Remember, a public space is not the same thing as a space that is open to the public, so this freedom may not extend to shopping centres, parks, museums/galleries etc. With the latter,  you are generally informed that photography is not permitted on entering certain exhibitions. At Tate Modern, earlier this year, I was able to take photographs in the permanent exhibitions but not in the ticketed, temporary ones.

Be aware that there are public areas where photography is strictly not permitted – outside a military base/GCHQ, for example – but again this is usually clearly signposted. Be prepared for severe sanctions if you defy these orders, especially overseas. Back in 2001, British plane-spotters were jailed after being found guilty of spying after taking photos of military planes near Kalamata, Greece. Their sentences were subsequently overturned, but not before they had spent a chunk of time in a Greek jail and suffered considerable financial loss. So if it says “NO PHOTOGRAPHS”, TAKE NO PHOTOGRAPHS.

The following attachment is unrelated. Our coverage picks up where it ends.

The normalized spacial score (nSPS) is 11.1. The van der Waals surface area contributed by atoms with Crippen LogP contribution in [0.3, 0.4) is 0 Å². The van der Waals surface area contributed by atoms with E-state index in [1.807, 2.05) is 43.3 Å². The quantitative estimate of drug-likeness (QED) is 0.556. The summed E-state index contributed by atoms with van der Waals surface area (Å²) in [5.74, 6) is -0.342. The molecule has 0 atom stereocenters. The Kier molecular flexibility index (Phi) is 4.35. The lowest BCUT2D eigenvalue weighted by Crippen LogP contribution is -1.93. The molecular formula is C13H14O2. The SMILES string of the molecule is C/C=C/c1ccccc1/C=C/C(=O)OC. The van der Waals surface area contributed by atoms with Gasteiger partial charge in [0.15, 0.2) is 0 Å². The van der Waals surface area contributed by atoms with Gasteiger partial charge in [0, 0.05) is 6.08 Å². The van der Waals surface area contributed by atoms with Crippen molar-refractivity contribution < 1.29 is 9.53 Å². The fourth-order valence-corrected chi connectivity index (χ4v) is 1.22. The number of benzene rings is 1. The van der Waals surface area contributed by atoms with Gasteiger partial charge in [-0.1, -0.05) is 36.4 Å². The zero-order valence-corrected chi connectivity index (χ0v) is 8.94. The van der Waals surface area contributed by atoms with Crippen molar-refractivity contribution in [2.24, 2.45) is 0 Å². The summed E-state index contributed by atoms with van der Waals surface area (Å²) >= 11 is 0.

Privacy Laws differ widely across the globe. France, for instance, has incredibly strict privacy laws. Regardless of whether the photo was taken in a public or private space, under French law every individual has the right to their exclusive image and of who uses their image. This means that you cannot take a photo of someone without getting their permission and you must get their permission every time you want to publish that image. There is some leeway to how the law in France is interpreted. For instance, you can take photographs of public figures going about their public life for journalistic purposes – so in a news context – but you can’t just bang off a load of shots for commercial or general illustrative purposes. Essentially, everyone has a right to their privacy and to be treated with dignity. Which sounds wonderful, until you look back at all the great street photographers whose careers would have been stifled by such laws; Henri Cartier-Bresson being the perfect example.